Four Case Studies in Changing Congressional Demographics and Major Weapon System Procurement
AIR WAR COLL MAXWELL AFB AL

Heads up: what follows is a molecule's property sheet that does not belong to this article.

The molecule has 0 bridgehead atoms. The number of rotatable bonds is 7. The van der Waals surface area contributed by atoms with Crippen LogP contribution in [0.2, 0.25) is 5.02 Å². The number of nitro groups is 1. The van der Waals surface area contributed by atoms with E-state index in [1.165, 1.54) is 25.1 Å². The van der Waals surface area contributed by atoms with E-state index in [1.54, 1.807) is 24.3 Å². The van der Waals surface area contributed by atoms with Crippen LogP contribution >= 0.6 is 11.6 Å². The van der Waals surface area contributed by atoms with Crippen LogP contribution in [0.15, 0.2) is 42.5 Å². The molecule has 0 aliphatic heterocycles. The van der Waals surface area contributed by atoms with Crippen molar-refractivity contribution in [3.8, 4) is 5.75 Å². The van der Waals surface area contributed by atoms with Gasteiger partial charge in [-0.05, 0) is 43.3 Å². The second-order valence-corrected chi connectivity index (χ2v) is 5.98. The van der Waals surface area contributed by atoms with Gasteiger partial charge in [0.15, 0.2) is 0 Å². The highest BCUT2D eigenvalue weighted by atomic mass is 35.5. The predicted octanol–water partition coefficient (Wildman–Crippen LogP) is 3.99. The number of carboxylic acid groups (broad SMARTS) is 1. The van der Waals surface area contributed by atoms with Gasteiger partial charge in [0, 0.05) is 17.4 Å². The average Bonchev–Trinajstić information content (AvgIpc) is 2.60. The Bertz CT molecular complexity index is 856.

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Future defense budgets will undoubtedly get smaller yet new weapon systems will continue to get more expensive. Absent any clear threat, how can the Air Force get support for modern systems like the F-22 There seems to be no correlation between how Members of Congress vote on key defense programs and prior military service. Defense spending is more complicated than just a simple relationship between prior military experience and support for major weapon systems. To begin with, congressional oversight has increased enormously in the past four decades since the end of World War II. This increased oversight has allowed more opportunity for members to personally impact individual defense programs. Also, the increase in number and variety of issues addressed by Congress has led to an increased dependence on staff and congressional research agencies for background information on issues. With this increased dependence on staff comes the opportunity for staff to impact issues through their relationship with the member. Interest groups, Political Action Committees, and constituency groups all impact how a member votes. As the military experience of Congress declines, does the military stand to lose in terms of major weapons procurement Not necessarily so, but future programs will require increased education efforts and clear defining of the requirement against a threat, an emerging threat, or emerging capability. Congress understands the need to modernize forces in support of a plausible strategy and defense program. Competing priorities and smaller defense budgets all impact congressional support for defense programs. Some of the strongest defense supporters are non veterans, and some veterans may not have had a positive experience in the military i.e. Vietnam service which would also impact how the member would vote. The future will present a great challenge for the military leadership.
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